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Would a Professional Energy Evaluation Help You Cut Energy Costs?

Published on: August 9, 2012

Increasing the energy efficiency of your home helps to reduce your heating and cooling costs. A home energy audit lets you pinpoint the improvements that will save you the most money. While you can conduct a simple assessment yourself, our professional energy auditors use special equipment and techniques that can identify areas that you might miss. Leaks and drafts, for example, are often the result of problems in hard-to-reach places like walls and ducts. The goal of a home energy audit is discover ways to save you money over time by improving the energy efficiency of your home.

The first step in a home energy audit is to calculate how much energy your home uses and how much it wastes. This assessment may not only include a detailed room-by-room evaluation but an examination of your energy expenditures as well. Our professional auditors begin by determining the size of your home and by conducting an analysis of your home’s current energy efficiency. Because heating and cooling systems generally account for around 50 percent of home energy bills, we’ll assess your home heating and cooling systems to see if there are ways to converse electricity and hot water.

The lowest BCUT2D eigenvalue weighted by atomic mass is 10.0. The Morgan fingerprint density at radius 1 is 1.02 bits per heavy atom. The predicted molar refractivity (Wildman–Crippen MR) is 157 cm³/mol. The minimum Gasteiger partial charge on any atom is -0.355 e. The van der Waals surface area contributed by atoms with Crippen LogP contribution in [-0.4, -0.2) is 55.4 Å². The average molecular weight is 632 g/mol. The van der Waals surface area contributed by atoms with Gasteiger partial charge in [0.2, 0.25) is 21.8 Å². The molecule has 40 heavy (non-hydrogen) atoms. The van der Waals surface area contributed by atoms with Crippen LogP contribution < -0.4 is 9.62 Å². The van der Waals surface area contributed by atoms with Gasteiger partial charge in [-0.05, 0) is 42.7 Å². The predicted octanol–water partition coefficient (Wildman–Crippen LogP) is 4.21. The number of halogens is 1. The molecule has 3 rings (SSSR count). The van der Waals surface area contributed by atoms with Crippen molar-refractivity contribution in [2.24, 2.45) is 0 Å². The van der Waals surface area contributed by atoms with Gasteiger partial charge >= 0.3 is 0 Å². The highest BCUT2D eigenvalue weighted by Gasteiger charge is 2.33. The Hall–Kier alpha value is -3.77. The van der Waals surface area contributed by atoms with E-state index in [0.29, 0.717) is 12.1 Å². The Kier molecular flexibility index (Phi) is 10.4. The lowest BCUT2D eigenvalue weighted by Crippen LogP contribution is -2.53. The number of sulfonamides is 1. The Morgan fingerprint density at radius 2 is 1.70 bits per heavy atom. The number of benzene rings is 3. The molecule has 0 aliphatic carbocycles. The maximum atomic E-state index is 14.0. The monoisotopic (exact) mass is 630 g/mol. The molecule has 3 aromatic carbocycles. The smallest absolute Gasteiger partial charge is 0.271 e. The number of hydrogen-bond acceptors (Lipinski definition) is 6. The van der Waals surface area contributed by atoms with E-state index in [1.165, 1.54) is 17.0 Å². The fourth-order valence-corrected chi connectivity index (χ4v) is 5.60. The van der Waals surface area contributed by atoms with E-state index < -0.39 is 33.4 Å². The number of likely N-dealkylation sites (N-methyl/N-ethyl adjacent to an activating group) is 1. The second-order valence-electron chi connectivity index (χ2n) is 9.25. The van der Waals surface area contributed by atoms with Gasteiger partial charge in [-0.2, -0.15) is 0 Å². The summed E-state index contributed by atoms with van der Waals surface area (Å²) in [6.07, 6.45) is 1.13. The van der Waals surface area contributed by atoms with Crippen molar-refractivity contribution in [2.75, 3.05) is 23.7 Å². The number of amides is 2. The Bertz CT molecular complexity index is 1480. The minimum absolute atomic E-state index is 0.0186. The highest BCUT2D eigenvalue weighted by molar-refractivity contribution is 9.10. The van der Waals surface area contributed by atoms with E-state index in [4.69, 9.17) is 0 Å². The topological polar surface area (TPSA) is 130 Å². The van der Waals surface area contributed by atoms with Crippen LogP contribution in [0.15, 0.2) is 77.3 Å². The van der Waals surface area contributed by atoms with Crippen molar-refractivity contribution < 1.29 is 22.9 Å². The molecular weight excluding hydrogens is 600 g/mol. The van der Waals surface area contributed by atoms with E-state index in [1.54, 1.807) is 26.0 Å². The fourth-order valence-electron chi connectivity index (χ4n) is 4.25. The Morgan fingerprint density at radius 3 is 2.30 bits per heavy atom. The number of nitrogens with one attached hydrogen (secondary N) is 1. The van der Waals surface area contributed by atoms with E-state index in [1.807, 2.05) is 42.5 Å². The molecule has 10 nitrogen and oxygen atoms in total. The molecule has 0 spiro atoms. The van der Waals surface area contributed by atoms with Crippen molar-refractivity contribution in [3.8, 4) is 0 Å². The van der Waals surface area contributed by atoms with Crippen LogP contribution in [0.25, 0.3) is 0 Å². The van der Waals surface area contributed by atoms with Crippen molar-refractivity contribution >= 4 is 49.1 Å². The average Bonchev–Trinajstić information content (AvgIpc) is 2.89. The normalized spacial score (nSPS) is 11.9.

One of the most powerful tools that our home auditors use in a home energy audit is a blower door. A blower door is a fan encased with thick plastic sheeting that is fitted into an exterior door. All other windows and doors are then closed. As the fan blows air outside, the air pressure inside is lowered. This forces fresh air to enter the structure through any gaps and leaks. A pressure gauge is used to determine the amount of indoor air movement. The same kind of process can be used on ductwork to check for leaks.

Home energy audits can also include thermographic inspections that use both infrared and still cameras to measure surface temperatures. Images of light that are in the heat spectrum are recorded, revealing the energy efficiency of your home’s insulation. A thermogram will not only show where additional insulation is needed but will also reveal where existing insulation has been poorly installed. Thermography can also detect faulty equipment as well. Hot electrical connections and overheated mechanical systems will show up on thermographic scans.

By identifying which areas and systems of the home are wasting energy, a home energy audit can help you draft a plan to improve the energy efficiency of your home. You’ll receive a comprehensive report of all problems areas and suggestions for cost-effective solutions. Many homeowners discover that improvements pay for themselves in just a few heating or cooling seasons.